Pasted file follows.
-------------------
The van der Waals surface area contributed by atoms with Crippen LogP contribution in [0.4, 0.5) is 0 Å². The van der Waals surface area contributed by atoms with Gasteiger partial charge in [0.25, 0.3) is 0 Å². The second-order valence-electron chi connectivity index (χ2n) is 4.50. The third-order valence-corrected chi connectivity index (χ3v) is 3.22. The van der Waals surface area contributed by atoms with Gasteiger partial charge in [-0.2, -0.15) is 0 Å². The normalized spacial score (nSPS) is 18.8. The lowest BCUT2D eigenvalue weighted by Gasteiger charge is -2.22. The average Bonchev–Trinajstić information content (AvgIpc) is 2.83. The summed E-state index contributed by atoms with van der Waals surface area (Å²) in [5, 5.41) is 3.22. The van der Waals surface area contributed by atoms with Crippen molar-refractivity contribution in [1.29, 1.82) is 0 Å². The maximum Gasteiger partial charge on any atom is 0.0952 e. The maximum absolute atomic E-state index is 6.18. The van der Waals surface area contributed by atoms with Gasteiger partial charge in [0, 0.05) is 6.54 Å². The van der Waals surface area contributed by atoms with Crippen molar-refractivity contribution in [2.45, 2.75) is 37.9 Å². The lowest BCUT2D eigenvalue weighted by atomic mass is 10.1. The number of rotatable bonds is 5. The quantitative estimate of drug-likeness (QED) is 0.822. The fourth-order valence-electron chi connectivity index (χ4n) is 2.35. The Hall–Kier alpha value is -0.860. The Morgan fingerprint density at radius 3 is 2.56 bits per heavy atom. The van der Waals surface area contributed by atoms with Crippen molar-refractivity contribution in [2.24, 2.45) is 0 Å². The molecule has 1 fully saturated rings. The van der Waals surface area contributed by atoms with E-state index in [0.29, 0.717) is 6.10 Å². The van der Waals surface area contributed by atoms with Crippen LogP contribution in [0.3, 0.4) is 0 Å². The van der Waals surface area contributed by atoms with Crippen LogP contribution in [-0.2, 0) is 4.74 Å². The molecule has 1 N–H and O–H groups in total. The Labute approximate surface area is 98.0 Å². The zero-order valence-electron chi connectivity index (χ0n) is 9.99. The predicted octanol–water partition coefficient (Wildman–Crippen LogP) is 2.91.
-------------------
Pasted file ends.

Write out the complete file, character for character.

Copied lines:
The van der Waals surface area contributed by atoms with Crippen LogP contribution in [0.4, 0.5) is 0 Å². The van der Waals surface area contributed by atoms with Gasteiger partial charge in [0.25, 0.3) is 0 Å². The second-order valence-electron chi connectivity index (χ2n) is 4.50. The third-order valence-corrected chi connectivity index (χ3v) is 3.22. The van der Waals surface area contributed by atoms with Gasteiger partial charge in [-0.2, -0.15) is 0 Å². The normalized spacial score (nSPS) is 18.8. The lowest BCUT2D eigenvalue weighted by Gasteiger charge is -2.22. The average Bonchev–Trinajstić information content (AvgIpc) is 2.83. The summed E-state index contributed by atoms with van der Waals surface area (Å²) in [5, 5.41) is 3.22. The van der Waals surface area contributed by atoms with Crippen molar-refractivity contribution in [1.29, 1.82) is 0 Å². The maximum Gasteiger partial charge on any atom is 0.0952 e. The maximum absolute atomic E-state index is 6.18. The van der Waals surface area contributed by atoms with Gasteiger partial charge in [0, 0.05) is 6.54 Å². The van der Waals surface area contributed by atoms with Crippen molar-refractivity contribution in [2.45, 2.75) is 37.9 Å². The lowest BCUT2D eigenvalue weighted by atomic mass is 10.1. The number of rotatable bonds is 5. The quantitative estimate of drug-likeness (QED) is 0.822. The fourth-order valence-electron chi connectivity index (χ4n) is 2.35. The Hall–Kier alpha value is -0.860. The Morgan fingerprint density at radius 3 is 2.56 bits per heavy atom. The van der Waals surface area contributed by atoms with Crippen molar-refractivity contribution in [2.24, 2.45) is 0 Å². The molecule has 1 fully saturated rings. The van der Waals surface area contributed by atoms with E-state index in [0.29, 0.717) is 6.10 Å². The van der Waals surface area contributed by atoms with Crippen LogP contribution in [0.3, 0.4) is 0 Å². The van der Waals surface area contributed by atoms with Crippen LogP contribution in [-0.2, 0) is 4.74 Å². The molecule has 1 N–H and O–H groups in total. The Labute approximate surface area is 98.0 Å². The zero-order valence-electron chi connectivity index (χ0n) is 9.99. The predicted octanol–water partition coefficient (Wildman–Crippen LogP) is 2.91.